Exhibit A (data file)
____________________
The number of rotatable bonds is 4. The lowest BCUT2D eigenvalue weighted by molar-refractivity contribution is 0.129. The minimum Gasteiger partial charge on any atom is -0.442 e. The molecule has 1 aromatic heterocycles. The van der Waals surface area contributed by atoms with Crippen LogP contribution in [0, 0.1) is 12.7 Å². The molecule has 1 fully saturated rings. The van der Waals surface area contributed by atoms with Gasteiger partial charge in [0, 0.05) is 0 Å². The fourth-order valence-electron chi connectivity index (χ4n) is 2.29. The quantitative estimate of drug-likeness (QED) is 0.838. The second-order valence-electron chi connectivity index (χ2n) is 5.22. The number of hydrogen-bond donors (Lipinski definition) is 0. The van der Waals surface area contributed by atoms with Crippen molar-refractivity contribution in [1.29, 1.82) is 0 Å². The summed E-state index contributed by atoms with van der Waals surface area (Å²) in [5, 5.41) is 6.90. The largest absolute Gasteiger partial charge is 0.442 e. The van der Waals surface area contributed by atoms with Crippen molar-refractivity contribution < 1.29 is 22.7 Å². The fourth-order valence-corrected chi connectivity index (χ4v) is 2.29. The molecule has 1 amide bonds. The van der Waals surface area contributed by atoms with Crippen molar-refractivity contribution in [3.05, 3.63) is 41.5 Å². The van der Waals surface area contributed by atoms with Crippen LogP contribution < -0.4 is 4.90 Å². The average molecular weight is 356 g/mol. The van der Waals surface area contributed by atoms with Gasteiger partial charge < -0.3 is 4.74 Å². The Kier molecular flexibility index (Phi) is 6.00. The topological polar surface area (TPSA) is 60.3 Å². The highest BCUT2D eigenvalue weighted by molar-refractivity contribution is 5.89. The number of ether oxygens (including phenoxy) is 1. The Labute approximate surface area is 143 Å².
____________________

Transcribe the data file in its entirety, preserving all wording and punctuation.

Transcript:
The number of rotatable bonds is 4. The lowest BCUT2D eigenvalue weighted by molar-refractivity contribution is 0.129. The minimum Gasteiger partial charge on any atom is -0.442 e. The molecule has 1 aromatic heterocycles. The van der Waals surface area contributed by atoms with Crippen LogP contribution in [0, 0.1) is 12.7 Å². The molecule has 1 fully saturated rings. The van der Waals surface area contributed by atoms with Gasteiger partial charge in [0, 0.05) is 0 Å². The fourth-order valence-electron chi connectivity index (χ4n) is 2.29. The quantitative estimate of drug-likeness (QED) is 0.838. The second-order valence-electron chi connectivity index (χ2n) is 5.22. The number of hydrogen-bond donors (Lipinski definition) is 0. The van der Waals surface area contributed by atoms with Crippen molar-refractivity contribution in [1.29, 1.82) is 0 Å². The summed E-state index contributed by atoms with van der Waals surface area (Å²) in [5, 5.41) is 6.90. The largest absolute Gasteiger partial charge is 0.442 e. The van der Waals surface area contributed by atoms with Crippen molar-refractivity contribution < 1.29 is 22.7 Å². The fourth-order valence-corrected chi connectivity index (χ4v) is 2.29. The molecule has 1 amide bonds. The van der Waals surface area contributed by atoms with Crippen molar-refractivity contribution in [3.05, 3.63) is 41.5 Å². The van der Waals surface area contributed by atoms with Crippen LogP contribution < -0.4 is 4.90 Å². The average molecular weight is 356 g/mol. The van der Waals surface area contributed by atoms with Gasteiger partial charge < -0.3 is 4.74 Å². The Kier molecular flexibility index (Phi) is 6.00. The topological polar surface area (TPSA) is 60.3 Å². The highest BCUT2D eigenvalue weighted by molar-refractivity contribution is 5.89. The number of ether oxygens (including phenoxy) is 1. The Labute approximate surface area is 143 Å².